A: The nude has been considered classic subject matter since the ancient Greeks. Throughout history art collectors have coveted the odalisque. My painting Betty Blue, is about a heterosexual relationship between a repairman with literary aspirations and his beautiful but psychologically damaged lover. The film stars Béatrice Dalle, Jean-Hugues Anglade. It is directed by Jean-Jacques Beineix and is based on a novel of the same title by Philippe Djian. Responding to the sexualized content in the film I gave my work a passionate colour scheme that is reflective of the opening sex scene in the film which is repeated in the blaze of the summer beach resort, resulting in my Betty Blue suite looking like it was painted with fire. With this suite of paintings I open up a discourse between the visual subject found in painting and depicted in film. ¨¨


Q: In Breathless, the lead is more of a pixie that’s followed, succumbing to a seduction that leads to tragic ends. You seem to favour films with frantic jump cuts, pensive, mysterious qualities. How do you see each of these series and how they relate to each other?


¨¨A: Each new body of work strengthens the work that comes before and comes after. As you note, my 2005 painting project entitled Breathless is inspired by Jean-Luc Godard’s (1959-1961) homage to American gangster films.


In Godard’s picture, actor Jean-Paul Belmondo stars as Michel. His character, a young thug, propels the story line. While driving a stolen car Michel shoots a policeman who follows him down a country road. Penniless and on the run, he turns to his American girlfriend Patricia, who is played by Jean Seberg. Patricia has literary aspirations, but is living in Paris without a work permit. Vulnerable to the police, Patricia is coerced by the cops to turn her boyfriend in. She succumbs.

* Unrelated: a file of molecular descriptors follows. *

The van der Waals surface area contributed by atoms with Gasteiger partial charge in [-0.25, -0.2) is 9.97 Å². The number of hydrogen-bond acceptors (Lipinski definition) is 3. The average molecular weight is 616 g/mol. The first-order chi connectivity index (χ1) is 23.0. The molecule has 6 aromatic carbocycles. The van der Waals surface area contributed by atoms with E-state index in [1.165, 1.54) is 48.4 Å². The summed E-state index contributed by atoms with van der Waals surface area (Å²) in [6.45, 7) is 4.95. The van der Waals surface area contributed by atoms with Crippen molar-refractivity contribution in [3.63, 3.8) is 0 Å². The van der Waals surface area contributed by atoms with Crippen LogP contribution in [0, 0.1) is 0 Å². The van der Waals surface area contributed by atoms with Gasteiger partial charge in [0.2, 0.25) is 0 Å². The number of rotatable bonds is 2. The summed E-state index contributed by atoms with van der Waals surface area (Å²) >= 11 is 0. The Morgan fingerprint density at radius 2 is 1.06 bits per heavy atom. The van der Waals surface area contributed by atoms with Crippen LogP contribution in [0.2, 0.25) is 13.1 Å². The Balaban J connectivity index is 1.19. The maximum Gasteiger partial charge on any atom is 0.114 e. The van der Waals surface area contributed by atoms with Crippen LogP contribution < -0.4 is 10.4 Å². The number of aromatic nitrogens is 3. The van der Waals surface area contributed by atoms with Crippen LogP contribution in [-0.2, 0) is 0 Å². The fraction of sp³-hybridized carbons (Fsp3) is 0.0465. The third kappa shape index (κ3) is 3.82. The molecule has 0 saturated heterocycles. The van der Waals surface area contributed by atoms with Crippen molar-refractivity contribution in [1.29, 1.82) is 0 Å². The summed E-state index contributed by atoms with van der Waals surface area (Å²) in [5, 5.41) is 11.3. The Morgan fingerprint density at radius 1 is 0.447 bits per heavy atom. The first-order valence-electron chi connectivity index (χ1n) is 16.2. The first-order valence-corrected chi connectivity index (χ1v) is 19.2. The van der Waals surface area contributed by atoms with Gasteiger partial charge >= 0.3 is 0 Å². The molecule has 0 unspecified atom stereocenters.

¨¨Working with Breathless also afforded me an opportunity to use subtitles in the work, allowing me to investigate how text changes pictorial readings. Using subtitles also works for me at least as a metaphor for translation and therefore relates back to my practice of translation. ¨¨¨


Q: As you’ve shown your work in various gallery contexts, have you come across muse figures in films in galleries you’ve found interesting? What interests you in art muses? ¨¨


A: That’s a slippery question, Louise. In Greek mythology, muses are a sisterhood or goddesses or spirits, who embody the arts and inspire the creative process. In his film Basquiat, Julian Schnabel capitalizes on the museum as the contact zone. The epiphanous moment for me is when Gary Oldman, who plays Albert, says to the actor portraying Basquiat: “Your audience is still to be born.” That said, inspiration for me comes more like jolt like the one I got from seeing work like Mike Kelley and Paul McCarthy’s ... Maze or Douglas Gordon’s Taxi Driver Install, both curated by Philip Monk, that were on view at the Power Plant. ¨¨


Q: What have you seen recently that is drawing you to your easel?


¨¨A: We both will have to wait and see.


Louise Bak is a poet, with books including Tulpa and Gingko Kitchen. She co-hosts Sex City, Toronto’s only radio show focused on relations between sexuality and culture (CIUT 89.5 FM). Her performance work has appeared in numerous spaces and in video collaborations such as Partial Selves and Crimes of the Heart.